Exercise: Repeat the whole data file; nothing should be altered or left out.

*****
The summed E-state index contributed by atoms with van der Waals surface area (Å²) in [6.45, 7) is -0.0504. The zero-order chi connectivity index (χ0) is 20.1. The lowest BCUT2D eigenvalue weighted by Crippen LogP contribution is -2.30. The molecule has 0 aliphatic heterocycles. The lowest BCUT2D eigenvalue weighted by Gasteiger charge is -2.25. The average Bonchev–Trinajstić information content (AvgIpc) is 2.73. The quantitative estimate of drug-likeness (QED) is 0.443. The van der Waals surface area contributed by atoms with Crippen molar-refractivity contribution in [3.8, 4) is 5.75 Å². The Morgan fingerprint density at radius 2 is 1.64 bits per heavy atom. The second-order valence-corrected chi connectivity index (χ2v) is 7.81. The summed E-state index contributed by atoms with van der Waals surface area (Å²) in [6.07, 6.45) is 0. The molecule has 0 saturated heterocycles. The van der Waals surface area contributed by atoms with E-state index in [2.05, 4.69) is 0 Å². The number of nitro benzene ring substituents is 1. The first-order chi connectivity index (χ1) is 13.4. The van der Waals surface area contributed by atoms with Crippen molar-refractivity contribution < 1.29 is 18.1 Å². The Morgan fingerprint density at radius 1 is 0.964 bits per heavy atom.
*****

The summed E-state index contributed by atoms with van der Waals surface area (Å²) in [6.45, 7) is -0.0504. The zero-order chi connectivity index (χ0) is 20.1. The lowest BCUT2D eigenvalue weighted by Crippen LogP contribution is -2.30. The molecule has 0 aliphatic heterocycles. The lowest BCUT2D eigenvalue weighted by Gasteiger charge is -2.25. The average Bonchev–Trinajstić information content (AvgIpc) is 2.73. The quantitative estimate of drug-likeness (QED) is 0.443. The van der Waals surface area contributed by atoms with Crippen molar-refractivity contribution in [3.8, 4) is 5.75 Å². The Morgan fingerprint density at radius 2 is 1.64 bits per heavy atom. The second-order valence-corrected chi connectivity index (χ2v) is 7.81. The summed E-state index contributed by atoms with van der Waals surface area (Å²) in [6.07, 6.45) is 0. The molecule has 0 saturated heterocycles. The van der Waals surface area contributed by atoms with E-state index in [2.05, 4.69) is 0 Å². The number of nitro benzene ring substituents is 1. The first-order chi connectivity index (χ1) is 13.4. The van der Waals surface area contributed by atoms with Crippen molar-refractivity contribution < 1.29 is 18.1 Å². The Morgan fingerprint density at radius 1 is 0.964 bits per heavy atom.